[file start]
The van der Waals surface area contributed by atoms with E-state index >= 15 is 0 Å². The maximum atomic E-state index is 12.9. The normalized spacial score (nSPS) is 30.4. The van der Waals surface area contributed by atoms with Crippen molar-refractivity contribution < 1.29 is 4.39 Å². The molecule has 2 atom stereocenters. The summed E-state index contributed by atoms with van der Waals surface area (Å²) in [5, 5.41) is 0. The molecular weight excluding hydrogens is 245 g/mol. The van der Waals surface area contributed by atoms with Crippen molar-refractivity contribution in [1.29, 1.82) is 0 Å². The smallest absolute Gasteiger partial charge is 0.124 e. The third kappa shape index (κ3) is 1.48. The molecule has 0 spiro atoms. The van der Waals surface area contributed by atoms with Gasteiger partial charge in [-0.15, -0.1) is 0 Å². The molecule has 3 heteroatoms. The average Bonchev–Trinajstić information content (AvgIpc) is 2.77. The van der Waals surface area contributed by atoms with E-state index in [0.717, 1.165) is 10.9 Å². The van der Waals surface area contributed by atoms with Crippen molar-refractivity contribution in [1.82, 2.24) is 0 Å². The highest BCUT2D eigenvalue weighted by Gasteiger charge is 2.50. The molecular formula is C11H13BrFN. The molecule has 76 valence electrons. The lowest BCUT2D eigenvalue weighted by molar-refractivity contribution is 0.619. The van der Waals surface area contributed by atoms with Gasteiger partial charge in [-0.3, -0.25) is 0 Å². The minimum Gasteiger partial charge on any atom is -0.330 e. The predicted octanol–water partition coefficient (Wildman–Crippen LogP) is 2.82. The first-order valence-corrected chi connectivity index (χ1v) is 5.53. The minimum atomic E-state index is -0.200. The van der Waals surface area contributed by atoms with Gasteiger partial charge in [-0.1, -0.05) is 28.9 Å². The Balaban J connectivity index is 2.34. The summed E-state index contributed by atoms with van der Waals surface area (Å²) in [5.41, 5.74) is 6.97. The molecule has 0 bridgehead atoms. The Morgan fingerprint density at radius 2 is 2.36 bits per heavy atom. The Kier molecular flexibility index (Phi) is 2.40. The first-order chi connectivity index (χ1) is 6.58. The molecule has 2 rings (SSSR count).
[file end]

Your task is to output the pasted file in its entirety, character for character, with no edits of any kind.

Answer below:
The van der Waals surface area contributed by atoms with E-state index >= 15 is 0 Å². The maximum atomic E-state index is 12.9. The normalized spacial score (nSPS) is 30.4. The van der Waals surface area contributed by atoms with Crippen molar-refractivity contribution < 1.29 is 4.39 Å². The molecule has 2 atom stereocenters. The summed E-state index contributed by atoms with van der Waals surface area (Å²) in [5, 5.41) is 0. The molecular weight excluding hydrogens is 245 g/mol. The van der Waals surface area contributed by atoms with Crippen molar-refractivity contribution in [1.29, 1.82) is 0 Å². The smallest absolute Gasteiger partial charge is 0.124 e. The third kappa shape index (κ3) is 1.48. The molecule has 0 spiro atoms. The van der Waals surface area contributed by atoms with Gasteiger partial charge in [-0.15, -0.1) is 0 Å². The molecule has 3 heteroatoms. The average Bonchev–Trinajstić information content (AvgIpc) is 2.77. The van der Waals surface area contributed by atoms with E-state index in [0.717, 1.165) is 10.9 Å². The van der Waals surface area contributed by atoms with Crippen molar-refractivity contribution in [1.82, 2.24) is 0 Å². The highest BCUT2D eigenvalue weighted by Gasteiger charge is 2.50. The molecular formula is C11H13BrFN. The molecule has 76 valence electrons. The lowest BCUT2D eigenvalue weighted by molar-refractivity contribution is 0.619. The van der Waals surface area contributed by atoms with Gasteiger partial charge in [-0.3, -0.25) is 0 Å². The minimum Gasteiger partial charge on any atom is -0.330 e. The predicted octanol–water partition coefficient (Wildman–Crippen LogP) is 2.82. The first-order valence-corrected chi connectivity index (χ1v) is 5.53. The minimum atomic E-state index is -0.200. The van der Waals surface area contributed by atoms with Gasteiger partial charge in [-0.1, -0.05) is 28.9 Å². The Balaban J connectivity index is 2.34. The summed E-state index contributed by atoms with van der Waals surface area (Å²) in [5.41, 5.74) is 6.97. The molecule has 0 bridgehead atoms. The Morgan fingerprint density at radius 2 is 2.36 bits per heavy atom. The Kier molecular flexibility index (Phi) is 2.40. The first-order chi connectivity index (χ1) is 6.58. The molecule has 2 rings (SSSR count).